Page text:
As I have said, all the speeches from the Opposition on this matter have been hesitant because there has been no case to make out. Two or three weeks ago, they were buoyed up by Major-General Legge’s statement, but when, after investigation, they found that the Government had a good case, they decided to rely on the report of the Auditor-General. Their attack has been by no means strong. Throughout the debate, no member of the Opposition has really shaken the Government’s case. The right honorable member for Barton led the indifferent attack by querying whether the cases are moved to the explosives, or the explosives to the cases. He was not sure of his ground, because he had not prepared his brief properly. Then he referred to the present site - and I noticed the Prime Minister making a note at the time - as possibly dangerous. Yet, he was supporting the refurbishing and rehabilitation of the old St. Mary’s factory on the same site. The Opposition’s attack is on shifting ground all the time. Statements of honorable members opposite on this occasion consist of the double talk of which I have always accused the Labour party.
Again, most members of the Opposition have questioned the qualifications of the architects who were selected for the job. Now, the honorable member for Macarthur (Mr. Jeff Bate) has told the House of the international repute of the architects chosen. Those architects were chosen after having been strongly recommended by people who are qualified to speak on such a matter. The right honorable member for Barton asks why the Government’s own architects were not used. But, as the Minister for Defence Production (Mr. Beale) said, it requires the constant work of 100 architects to maintain the work at St. Mary’s. One hundred architects! Does anybody think that our Department of Works would not suffer in other directions if it attempted to provide 100 architects for this one job? What ill-advised talk is that from members of the Opposition? Have we 100 architects whom we can afford to put on to this project when it is a matter of urgency and when it is being built by highly-trained men?
There is another important question: Were the architects chosen wisely? Not one member of the Opposition, not one critic of the Government, has ever said that the factory is not a first-class show. The proof of the quality of the architects and their work is there for all to see. If their work was a failure, then the architects could easily be blamed, because architects are always under the disability that their work stands. It is always there to be criticized. But a doctor’s work is not. He buries his mistakes. I think that the Labour party would be much more fortunate if its leader had a medical degree instead of a legal degree.
My impression is that the Opposition, in its present attack, has built its arguments on criticisms which it alleges are in the Auditor-General’s report, but which, in fact, are not. I recall the Leader of the Opposition saying that the Auditor-General’s report conveyed an impression that the Government had encouraged the architects to spend and spend and spend. Those were his very words. But an examination of the report shows that there is nothing in it to substanti te that statement. Nothing whatever! The report can be divided into two parts. In the first part, the Auditor-General is reporting on matters concerning which he is highly qualified - matters of stores accounting, maintaining accounts records, and so forth. These are matters in which the AuditorGeneral is, in a classical way, fully competent to report. Nowhere in that part of the report is there any criticism of the Government. In fact, in the first part of the report the Auditor-General conveys the impression that he is satisfied with the work. The Leader of the Opposition, in fact, said, “ It is but fair to recall that on many points in the first part of the report he is very satisfied that the work was carried out satisfactorily “. It is only in the second part, dealing with matters of which the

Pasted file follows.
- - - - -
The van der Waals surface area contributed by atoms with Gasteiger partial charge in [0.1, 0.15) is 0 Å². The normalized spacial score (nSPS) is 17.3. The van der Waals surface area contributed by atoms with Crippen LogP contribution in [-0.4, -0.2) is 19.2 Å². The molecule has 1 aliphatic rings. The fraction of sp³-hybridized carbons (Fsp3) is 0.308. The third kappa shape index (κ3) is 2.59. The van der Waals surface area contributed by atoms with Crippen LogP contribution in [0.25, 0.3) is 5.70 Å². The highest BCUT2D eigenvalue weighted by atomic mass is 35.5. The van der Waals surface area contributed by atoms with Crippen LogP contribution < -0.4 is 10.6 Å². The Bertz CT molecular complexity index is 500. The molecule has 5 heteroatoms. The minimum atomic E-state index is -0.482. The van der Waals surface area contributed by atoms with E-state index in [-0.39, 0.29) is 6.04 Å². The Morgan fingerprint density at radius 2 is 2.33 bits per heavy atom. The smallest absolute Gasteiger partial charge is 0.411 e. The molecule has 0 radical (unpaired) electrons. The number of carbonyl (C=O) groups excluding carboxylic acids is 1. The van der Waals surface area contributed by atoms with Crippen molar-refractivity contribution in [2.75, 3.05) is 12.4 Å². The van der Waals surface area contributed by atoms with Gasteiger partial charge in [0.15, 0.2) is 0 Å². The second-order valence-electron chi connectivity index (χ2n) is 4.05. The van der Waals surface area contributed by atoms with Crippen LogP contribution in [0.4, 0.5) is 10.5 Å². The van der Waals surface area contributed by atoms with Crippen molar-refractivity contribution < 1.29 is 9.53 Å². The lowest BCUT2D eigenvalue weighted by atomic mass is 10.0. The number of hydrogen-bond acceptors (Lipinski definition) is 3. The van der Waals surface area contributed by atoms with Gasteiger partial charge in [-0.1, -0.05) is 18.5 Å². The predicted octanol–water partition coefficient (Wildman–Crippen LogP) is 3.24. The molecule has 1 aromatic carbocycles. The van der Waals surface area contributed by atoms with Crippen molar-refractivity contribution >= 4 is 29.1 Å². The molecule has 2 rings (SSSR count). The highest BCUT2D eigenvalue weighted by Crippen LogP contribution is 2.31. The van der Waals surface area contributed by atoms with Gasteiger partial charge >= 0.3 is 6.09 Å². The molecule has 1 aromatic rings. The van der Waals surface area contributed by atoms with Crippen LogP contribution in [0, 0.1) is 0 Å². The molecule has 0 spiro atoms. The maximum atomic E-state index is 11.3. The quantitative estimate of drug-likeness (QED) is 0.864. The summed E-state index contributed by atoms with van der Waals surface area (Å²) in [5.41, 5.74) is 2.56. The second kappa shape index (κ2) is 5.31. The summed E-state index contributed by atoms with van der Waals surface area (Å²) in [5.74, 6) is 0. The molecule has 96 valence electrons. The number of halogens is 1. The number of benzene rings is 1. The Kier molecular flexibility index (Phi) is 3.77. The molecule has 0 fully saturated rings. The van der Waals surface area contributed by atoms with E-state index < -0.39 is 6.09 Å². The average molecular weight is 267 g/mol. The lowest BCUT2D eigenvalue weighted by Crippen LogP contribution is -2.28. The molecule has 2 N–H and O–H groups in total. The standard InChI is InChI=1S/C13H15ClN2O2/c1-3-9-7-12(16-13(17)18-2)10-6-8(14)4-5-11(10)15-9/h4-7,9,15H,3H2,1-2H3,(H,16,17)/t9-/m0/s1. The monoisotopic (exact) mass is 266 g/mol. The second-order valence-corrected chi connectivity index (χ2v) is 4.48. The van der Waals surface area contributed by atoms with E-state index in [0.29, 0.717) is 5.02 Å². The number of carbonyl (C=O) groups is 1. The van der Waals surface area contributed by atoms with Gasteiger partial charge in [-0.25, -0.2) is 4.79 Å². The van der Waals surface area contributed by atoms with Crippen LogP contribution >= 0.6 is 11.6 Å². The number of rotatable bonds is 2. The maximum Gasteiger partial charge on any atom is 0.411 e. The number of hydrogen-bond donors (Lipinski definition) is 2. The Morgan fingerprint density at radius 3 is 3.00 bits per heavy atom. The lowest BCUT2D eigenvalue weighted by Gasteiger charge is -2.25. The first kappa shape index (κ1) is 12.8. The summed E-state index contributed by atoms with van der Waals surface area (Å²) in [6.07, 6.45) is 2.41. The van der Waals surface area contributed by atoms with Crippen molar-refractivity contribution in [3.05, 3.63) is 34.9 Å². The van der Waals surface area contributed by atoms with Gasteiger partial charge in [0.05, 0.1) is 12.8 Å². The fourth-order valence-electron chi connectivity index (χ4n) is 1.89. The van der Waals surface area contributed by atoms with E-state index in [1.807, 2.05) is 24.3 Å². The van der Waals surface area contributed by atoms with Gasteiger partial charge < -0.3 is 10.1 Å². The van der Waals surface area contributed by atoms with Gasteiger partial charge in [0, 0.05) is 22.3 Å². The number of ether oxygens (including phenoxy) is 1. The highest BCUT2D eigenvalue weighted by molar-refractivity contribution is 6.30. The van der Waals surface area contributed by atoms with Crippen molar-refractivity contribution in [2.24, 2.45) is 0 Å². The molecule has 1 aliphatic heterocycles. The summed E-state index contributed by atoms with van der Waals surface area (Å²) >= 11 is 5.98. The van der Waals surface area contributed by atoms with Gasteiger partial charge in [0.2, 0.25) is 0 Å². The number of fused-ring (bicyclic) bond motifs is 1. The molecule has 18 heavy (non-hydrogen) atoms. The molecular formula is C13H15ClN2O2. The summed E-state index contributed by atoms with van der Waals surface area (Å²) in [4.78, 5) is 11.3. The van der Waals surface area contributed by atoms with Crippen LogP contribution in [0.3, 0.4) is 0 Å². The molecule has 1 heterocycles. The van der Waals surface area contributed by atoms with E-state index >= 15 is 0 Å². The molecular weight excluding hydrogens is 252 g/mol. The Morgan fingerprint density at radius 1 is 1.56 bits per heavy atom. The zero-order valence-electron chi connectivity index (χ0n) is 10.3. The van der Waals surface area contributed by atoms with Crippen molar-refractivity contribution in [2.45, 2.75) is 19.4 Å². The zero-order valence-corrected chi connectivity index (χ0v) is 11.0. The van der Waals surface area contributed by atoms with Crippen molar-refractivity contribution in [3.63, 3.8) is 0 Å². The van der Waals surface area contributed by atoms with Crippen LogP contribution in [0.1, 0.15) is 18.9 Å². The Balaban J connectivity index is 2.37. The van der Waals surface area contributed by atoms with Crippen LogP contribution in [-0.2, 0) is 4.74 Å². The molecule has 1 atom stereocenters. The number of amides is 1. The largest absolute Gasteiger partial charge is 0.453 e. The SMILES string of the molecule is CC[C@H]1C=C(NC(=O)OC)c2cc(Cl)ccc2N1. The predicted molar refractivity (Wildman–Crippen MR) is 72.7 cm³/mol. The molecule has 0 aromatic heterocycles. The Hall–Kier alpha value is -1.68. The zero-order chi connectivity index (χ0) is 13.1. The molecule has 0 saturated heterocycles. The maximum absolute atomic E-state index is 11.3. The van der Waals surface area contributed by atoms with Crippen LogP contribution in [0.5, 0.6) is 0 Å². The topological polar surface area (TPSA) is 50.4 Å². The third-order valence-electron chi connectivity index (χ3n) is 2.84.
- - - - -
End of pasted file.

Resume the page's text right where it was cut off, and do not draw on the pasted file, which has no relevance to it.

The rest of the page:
Auditor-General is not so qualified to report as he is on the matters dealt with in the first part, that we find criticisms - and these criticisms are not serious. The Auditor-General says that the control authority was able to substantiate certain cases of slackness or inefficiency. But the control authority has been working for three years, and how many cases has it found? As the Minister said, it is easy to pick out a few things, take them out of their context in the whole project, and proceed to base a case on them. I do not feel that the report, particularly the last paragraph, with the generalization that the AuditorGeneral has used, provides a sound case that would substantiate criticism of the control at St. Mary’s. I myself am not satisfied that a strong case can be built on the report. Where he is qualified to criticize, the Auditor-General has not criticized.
The right honorable member for Barton mentioned the hiring of machinery and plant, and plant standing idle. Surely that would be a classical case, and if, as the right honorable member alleges, there was slackness, there would be a mention of it in the Auditor-General’s report. Why is there no mention of that in the AuditorGeneral’s Report? It is not mentioned at all in the report.
– Because he let them down lightly.